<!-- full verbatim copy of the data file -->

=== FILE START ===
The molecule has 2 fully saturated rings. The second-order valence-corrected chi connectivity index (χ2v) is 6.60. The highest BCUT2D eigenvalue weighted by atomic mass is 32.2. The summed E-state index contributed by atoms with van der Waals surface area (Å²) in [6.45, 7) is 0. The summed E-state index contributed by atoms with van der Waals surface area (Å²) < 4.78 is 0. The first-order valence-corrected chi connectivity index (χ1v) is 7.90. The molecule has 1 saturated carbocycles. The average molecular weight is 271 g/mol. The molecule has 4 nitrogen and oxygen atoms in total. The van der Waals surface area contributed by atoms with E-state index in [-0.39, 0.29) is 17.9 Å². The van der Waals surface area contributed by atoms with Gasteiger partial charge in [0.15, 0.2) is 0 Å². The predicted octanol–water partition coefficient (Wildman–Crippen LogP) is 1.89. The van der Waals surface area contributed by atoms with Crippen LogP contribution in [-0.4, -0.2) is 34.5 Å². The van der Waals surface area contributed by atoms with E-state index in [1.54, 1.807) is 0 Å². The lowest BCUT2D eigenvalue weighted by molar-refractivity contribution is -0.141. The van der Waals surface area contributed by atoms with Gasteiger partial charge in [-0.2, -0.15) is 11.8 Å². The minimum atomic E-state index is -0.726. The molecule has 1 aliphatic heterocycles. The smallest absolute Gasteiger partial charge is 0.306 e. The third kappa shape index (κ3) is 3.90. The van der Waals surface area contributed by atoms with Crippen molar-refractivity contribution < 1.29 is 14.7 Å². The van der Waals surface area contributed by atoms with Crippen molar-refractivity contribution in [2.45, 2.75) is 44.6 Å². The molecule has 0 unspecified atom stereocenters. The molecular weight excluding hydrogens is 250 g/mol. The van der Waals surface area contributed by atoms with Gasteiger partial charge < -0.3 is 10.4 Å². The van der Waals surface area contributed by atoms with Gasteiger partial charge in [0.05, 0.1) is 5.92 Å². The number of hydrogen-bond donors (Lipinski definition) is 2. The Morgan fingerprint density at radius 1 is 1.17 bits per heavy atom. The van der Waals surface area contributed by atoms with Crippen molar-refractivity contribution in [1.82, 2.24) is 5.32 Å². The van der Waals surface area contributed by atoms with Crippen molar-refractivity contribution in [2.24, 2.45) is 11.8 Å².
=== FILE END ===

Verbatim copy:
The molecule has 2 fully saturated rings. The second-order valence-corrected chi connectivity index (χ2v) is 6.60. The highest BCUT2D eigenvalue weighted by atomic mass is 32.2. The summed E-state index contributed by atoms with van der Waals surface area (Å²) in [6.45, 7) is 0. The summed E-state index contributed by atoms with van der Waals surface area (Å²) < 4.78 is 0. The first-order valence-corrected chi connectivity index (χ1v) is 7.90. The molecule has 1 saturated carbocycles. The average molecular weight is 271 g/mol. The molecule has 4 nitrogen and oxygen atoms in total. The van der Waals surface area contributed by atoms with E-state index in [-0.39, 0.29) is 17.9 Å². The van der Waals surface area contributed by atoms with Gasteiger partial charge in [0.15, 0.2) is 0 Å². The predicted octanol–water partition coefficient (Wildman–Crippen LogP) is 1.89. The van der Waals surface area contributed by atoms with Crippen LogP contribution in [-0.4, -0.2) is 34.5 Å². The van der Waals surface area contributed by atoms with E-state index in [1.54, 1.807) is 0 Å². The lowest BCUT2D eigenvalue weighted by molar-refractivity contribution is -0.141. The van der Waals surface area contributed by atoms with Gasteiger partial charge in [-0.2, -0.15) is 11.8 Å². The minimum atomic E-state index is -0.726. The molecule has 1 aliphatic heterocycles. The smallest absolute Gasteiger partial charge is 0.306 e. The third kappa shape index (κ3) is 3.90. The van der Waals surface area contributed by atoms with Crippen molar-refractivity contribution < 1.29 is 14.7 Å². The van der Waals surface area contributed by atoms with Crippen molar-refractivity contribution in [2.45, 2.75) is 44.6 Å². The molecule has 0 unspecified atom stereocenters. The molecular weight excluding hydrogens is 250 g/mol. The van der Waals surface area contributed by atoms with Gasteiger partial charge < -0.3 is 10.4 Å². The van der Waals surface area contributed by atoms with Gasteiger partial charge in [0.05, 0.1) is 5.92 Å². The number of hydrogen-bond donors (Lipinski definition) is 2. The Morgan fingerprint density at radius 1 is 1.17 bits per heavy atom. The van der Waals surface area contributed by atoms with Crippen molar-refractivity contribution in [1.82, 2.24) is 5.32 Å². The van der Waals surface area contributed by atoms with Crippen molar-refractivity contribution in [2.24, 2.45) is 11.8 Å².